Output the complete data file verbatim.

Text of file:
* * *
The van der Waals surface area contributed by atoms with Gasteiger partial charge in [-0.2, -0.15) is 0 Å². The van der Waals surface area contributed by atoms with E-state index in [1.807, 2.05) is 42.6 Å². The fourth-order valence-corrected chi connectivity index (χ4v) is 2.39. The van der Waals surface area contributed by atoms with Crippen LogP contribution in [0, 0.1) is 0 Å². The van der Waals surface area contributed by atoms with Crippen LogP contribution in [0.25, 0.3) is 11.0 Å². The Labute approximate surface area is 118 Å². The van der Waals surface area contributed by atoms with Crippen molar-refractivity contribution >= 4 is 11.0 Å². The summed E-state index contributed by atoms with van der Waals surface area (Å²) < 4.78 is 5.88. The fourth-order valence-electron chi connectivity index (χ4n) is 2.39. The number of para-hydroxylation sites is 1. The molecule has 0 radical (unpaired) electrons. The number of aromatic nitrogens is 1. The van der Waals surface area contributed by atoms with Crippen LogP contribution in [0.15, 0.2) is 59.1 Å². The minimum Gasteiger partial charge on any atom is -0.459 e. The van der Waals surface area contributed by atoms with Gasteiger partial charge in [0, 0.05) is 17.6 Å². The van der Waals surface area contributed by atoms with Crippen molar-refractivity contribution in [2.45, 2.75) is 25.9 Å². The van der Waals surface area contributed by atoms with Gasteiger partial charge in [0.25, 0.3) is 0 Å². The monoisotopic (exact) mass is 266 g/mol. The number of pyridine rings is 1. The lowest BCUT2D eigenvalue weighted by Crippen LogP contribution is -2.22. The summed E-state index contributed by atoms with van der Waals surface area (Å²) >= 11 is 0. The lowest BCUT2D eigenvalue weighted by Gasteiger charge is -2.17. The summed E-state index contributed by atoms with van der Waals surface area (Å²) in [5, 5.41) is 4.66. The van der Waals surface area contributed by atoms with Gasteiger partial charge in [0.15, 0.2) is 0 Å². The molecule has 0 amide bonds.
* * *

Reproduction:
The van der Waals surface area contributed by atoms with Gasteiger partial charge in [-0.2, -0.15) is 0 Å². The van der Waals surface area contributed by atoms with E-state index in [1.807, 2.05) is 42.6 Å². The fourth-order valence-corrected chi connectivity index (χ4v) is 2.39. The van der Waals surface area contributed by atoms with Crippen LogP contribution in [0, 0.1) is 0 Å². The van der Waals surface area contributed by atoms with Crippen LogP contribution in [0.25, 0.3) is 11.0 Å². The Labute approximate surface area is 118 Å². The van der Waals surface area contributed by atoms with Crippen molar-refractivity contribution >= 4 is 11.0 Å². The summed E-state index contributed by atoms with van der Waals surface area (Å²) < 4.78 is 5.88. The fourth-order valence-electron chi connectivity index (χ4n) is 2.39. The number of para-hydroxylation sites is 1. The molecule has 0 radical (unpaired) electrons. The number of aromatic nitrogens is 1. The van der Waals surface area contributed by atoms with Crippen LogP contribution in [0.15, 0.2) is 59.1 Å². The minimum Gasteiger partial charge on any atom is -0.459 e. The van der Waals surface area contributed by atoms with Gasteiger partial charge in [0, 0.05) is 17.6 Å². The van der Waals surface area contributed by atoms with Crippen molar-refractivity contribution in [2.45, 2.75) is 25.9 Å². The van der Waals surface area contributed by atoms with Gasteiger partial charge in [0.25, 0.3) is 0 Å². The monoisotopic (exact) mass is 266 g/mol. The number of pyridine rings is 1. The lowest BCUT2D eigenvalue weighted by Crippen LogP contribution is -2.22. The summed E-state index contributed by atoms with van der Waals surface area (Å²) >= 11 is 0. The lowest BCUT2D eigenvalue weighted by Gasteiger charge is -2.17. The summed E-state index contributed by atoms with van der Waals surface area (Å²) in [5, 5.41) is 4.66. The van der Waals surface area contributed by atoms with Gasteiger partial charge in [0.15, 0.2) is 0 Å². The molecule has 0 amide bonds.